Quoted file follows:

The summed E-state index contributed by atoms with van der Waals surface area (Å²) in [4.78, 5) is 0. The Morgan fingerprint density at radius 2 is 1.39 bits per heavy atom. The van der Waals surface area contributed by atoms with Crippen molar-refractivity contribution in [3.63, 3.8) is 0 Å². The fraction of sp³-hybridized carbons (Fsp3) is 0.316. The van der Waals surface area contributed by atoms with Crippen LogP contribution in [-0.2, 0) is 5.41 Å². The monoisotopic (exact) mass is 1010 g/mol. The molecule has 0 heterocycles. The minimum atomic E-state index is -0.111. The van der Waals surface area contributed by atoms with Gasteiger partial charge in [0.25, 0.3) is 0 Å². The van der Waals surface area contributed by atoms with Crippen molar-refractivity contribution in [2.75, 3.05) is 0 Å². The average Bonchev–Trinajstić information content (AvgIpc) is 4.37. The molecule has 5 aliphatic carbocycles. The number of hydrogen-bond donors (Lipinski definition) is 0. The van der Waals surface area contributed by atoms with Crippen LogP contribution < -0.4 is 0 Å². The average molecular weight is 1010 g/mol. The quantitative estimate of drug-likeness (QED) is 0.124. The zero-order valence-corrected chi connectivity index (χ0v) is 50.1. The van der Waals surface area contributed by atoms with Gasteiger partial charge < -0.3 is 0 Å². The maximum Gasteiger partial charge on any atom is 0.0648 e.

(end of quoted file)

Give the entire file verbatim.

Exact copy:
The summed E-state index contributed by atoms with van der Waals surface area (Å²) in [4.78, 5) is 0. The Morgan fingerprint density at radius 2 is 1.39 bits per heavy atom. The van der Waals surface area contributed by atoms with Crippen molar-refractivity contribution in [3.63, 3.8) is 0 Å². The fraction of sp³-hybridized carbons (Fsp3) is 0.316. The van der Waals surface area contributed by atoms with Crippen LogP contribution in [-0.2, 0) is 5.41 Å². The monoisotopic (exact) mass is 1010 g/mol. The molecule has 0 heterocycles. The minimum atomic E-state index is -0.111. The van der Waals surface area contributed by atoms with Gasteiger partial charge in [0.25, 0.3) is 0 Å². The van der Waals surface area contributed by atoms with Crippen molar-refractivity contribution in [2.75, 3.05) is 0 Å². The average Bonchev–Trinajstić information content (AvgIpc) is 4.37. The molecule has 5 aliphatic carbocycles. The number of hydrogen-bond donors (Lipinski definition) is 0. The van der Waals surface area contributed by atoms with Crippen LogP contribution < -0.4 is 0 Å². The average molecular weight is 1010 g/mol. The quantitative estimate of drug-likeness (QED) is 0.124. The zero-order valence-corrected chi connectivity index (χ0v) is 50.1. The van der Waals surface area contributed by atoms with Gasteiger partial charge < -0.3 is 0 Å². The maximum Gasteiger partial charge on any atom is 0.0648 e.